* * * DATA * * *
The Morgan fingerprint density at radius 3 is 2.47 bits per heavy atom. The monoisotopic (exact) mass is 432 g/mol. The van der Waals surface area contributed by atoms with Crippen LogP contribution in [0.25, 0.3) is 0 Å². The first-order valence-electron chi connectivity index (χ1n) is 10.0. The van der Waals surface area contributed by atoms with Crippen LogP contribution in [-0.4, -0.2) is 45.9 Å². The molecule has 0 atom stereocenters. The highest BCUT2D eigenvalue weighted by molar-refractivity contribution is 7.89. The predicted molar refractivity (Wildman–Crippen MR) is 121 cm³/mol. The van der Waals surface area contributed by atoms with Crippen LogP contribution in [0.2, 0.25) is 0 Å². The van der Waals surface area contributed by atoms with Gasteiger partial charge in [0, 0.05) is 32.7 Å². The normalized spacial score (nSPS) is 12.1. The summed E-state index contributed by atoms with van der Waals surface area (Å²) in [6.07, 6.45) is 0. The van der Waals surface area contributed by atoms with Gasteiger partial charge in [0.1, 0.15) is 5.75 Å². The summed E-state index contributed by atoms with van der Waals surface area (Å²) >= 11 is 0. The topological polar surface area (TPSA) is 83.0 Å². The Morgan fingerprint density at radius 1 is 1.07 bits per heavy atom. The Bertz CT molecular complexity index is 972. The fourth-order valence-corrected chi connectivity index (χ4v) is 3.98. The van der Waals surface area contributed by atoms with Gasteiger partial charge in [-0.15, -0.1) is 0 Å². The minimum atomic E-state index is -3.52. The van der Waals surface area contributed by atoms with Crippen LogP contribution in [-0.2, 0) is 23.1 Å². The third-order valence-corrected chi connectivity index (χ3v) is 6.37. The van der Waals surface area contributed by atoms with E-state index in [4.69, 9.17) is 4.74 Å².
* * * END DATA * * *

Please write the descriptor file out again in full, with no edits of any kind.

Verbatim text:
The Morgan fingerprint density at radius 3 is 2.47 bits per heavy atom. The monoisotopic (exact) mass is 432 g/mol. The van der Waals surface area contributed by atoms with Crippen LogP contribution in [0.25, 0.3) is 0 Å². The first-order valence-electron chi connectivity index (χ1n) is 10.0. The van der Waals surface area contributed by atoms with Crippen LogP contribution in [-0.4, -0.2) is 45.9 Å². The molecule has 0 atom stereocenters. The highest BCUT2D eigenvalue weighted by molar-refractivity contribution is 7.89. The predicted molar refractivity (Wildman–Crippen MR) is 121 cm³/mol. The van der Waals surface area contributed by atoms with Crippen LogP contribution in [0.2, 0.25) is 0 Å². The van der Waals surface area contributed by atoms with Gasteiger partial charge in [0, 0.05) is 32.7 Å². The normalized spacial score (nSPS) is 12.1. The summed E-state index contributed by atoms with van der Waals surface area (Å²) in [6.07, 6.45) is 0. The van der Waals surface area contributed by atoms with Gasteiger partial charge in [0.1, 0.15) is 5.75 Å². The summed E-state index contributed by atoms with van der Waals surface area (Å²) >= 11 is 0. The topological polar surface area (TPSA) is 83.0 Å². The Morgan fingerprint density at radius 1 is 1.07 bits per heavy atom. The Bertz CT molecular complexity index is 972. The fourth-order valence-corrected chi connectivity index (χ4v) is 3.98. The van der Waals surface area contributed by atoms with Gasteiger partial charge in [-0.15, -0.1) is 0 Å². The minimum atomic E-state index is -3.52. The van der Waals surface area contributed by atoms with Crippen LogP contribution in [-0.2, 0) is 23.1 Å². The third-order valence-corrected chi connectivity index (χ3v) is 6.37. The van der Waals surface area contributed by atoms with E-state index in [4.69, 9.17) is 4.74 Å².